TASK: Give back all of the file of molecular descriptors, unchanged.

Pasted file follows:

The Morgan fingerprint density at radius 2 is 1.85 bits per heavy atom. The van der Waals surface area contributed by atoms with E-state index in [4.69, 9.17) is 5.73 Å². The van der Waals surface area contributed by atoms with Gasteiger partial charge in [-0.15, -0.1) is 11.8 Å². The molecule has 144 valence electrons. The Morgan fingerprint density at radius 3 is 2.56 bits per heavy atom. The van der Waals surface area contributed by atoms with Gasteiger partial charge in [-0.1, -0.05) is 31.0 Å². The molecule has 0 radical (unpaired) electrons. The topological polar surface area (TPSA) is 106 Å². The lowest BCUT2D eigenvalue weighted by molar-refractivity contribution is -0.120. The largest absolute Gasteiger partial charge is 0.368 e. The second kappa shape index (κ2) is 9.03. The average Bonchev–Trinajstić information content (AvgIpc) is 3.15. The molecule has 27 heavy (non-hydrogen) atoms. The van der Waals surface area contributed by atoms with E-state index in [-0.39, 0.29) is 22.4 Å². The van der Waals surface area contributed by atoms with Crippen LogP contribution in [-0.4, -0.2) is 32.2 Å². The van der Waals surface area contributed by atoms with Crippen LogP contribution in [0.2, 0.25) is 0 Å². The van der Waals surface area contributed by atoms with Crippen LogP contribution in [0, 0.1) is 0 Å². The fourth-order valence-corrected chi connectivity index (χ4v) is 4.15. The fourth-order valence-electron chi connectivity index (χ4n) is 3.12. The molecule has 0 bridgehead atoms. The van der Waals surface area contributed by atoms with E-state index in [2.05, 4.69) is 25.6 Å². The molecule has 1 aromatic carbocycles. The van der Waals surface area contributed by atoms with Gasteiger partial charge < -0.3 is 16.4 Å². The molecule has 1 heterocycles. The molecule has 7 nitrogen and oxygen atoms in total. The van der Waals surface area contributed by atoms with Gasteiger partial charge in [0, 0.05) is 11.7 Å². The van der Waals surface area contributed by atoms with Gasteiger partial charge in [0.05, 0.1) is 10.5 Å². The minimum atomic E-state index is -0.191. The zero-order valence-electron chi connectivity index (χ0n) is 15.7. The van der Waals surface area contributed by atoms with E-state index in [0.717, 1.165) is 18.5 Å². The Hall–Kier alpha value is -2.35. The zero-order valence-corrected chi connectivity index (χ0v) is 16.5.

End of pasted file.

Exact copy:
The Morgan fingerprint density at radius 2 is 1.85 bits per heavy atom. The van der Waals surface area contributed by atoms with E-state index in [4.69, 9.17) is 5.73 Å². The van der Waals surface area contributed by atoms with Gasteiger partial charge in [-0.15, -0.1) is 11.8 Å². The molecule has 144 valence electrons. The Morgan fingerprint density at radius 3 is 2.56 bits per heavy atom. The van der Waals surface area contributed by atoms with Gasteiger partial charge in [-0.1, -0.05) is 31.0 Å². The molecule has 0 radical (unpaired) electrons. The topological polar surface area (TPSA) is 106 Å². The lowest BCUT2D eigenvalue weighted by molar-refractivity contribution is -0.120. The largest absolute Gasteiger partial charge is 0.368 e. The second kappa shape index (κ2) is 9.03. The average Bonchev–Trinajstić information content (AvgIpc) is 3.15. The molecule has 27 heavy (non-hydrogen) atoms. The van der Waals surface area contributed by atoms with E-state index in [-0.39, 0.29) is 22.4 Å². The van der Waals surface area contributed by atoms with Crippen LogP contribution in [-0.4, -0.2) is 32.2 Å². The van der Waals surface area contributed by atoms with Crippen LogP contribution in [0.2, 0.25) is 0 Å². The van der Waals surface area contributed by atoms with Crippen LogP contribution in [0, 0.1) is 0 Å². The fourth-order valence-corrected chi connectivity index (χ4v) is 4.15. The fourth-order valence-electron chi connectivity index (χ4n) is 3.12. The molecule has 0 bridgehead atoms. The van der Waals surface area contributed by atoms with E-state index in [2.05, 4.69) is 25.6 Å². The molecule has 1 aromatic carbocycles. The van der Waals surface area contributed by atoms with Gasteiger partial charge < -0.3 is 16.4 Å². The molecule has 1 heterocycles. The molecule has 7 nitrogen and oxygen atoms in total. The van der Waals surface area contributed by atoms with Gasteiger partial charge in [0, 0.05) is 11.7 Å². The van der Waals surface area contributed by atoms with Gasteiger partial charge in [0.05, 0.1) is 10.5 Å². The minimum atomic E-state index is -0.191. The zero-order valence-electron chi connectivity index (χ0n) is 15.7. The van der Waals surface area contributed by atoms with E-state index in [0.717, 1.165) is 18.5 Å². The Hall–Kier alpha value is -2.35. The zero-order valence-corrected chi connectivity index (χ0v) is 16.5.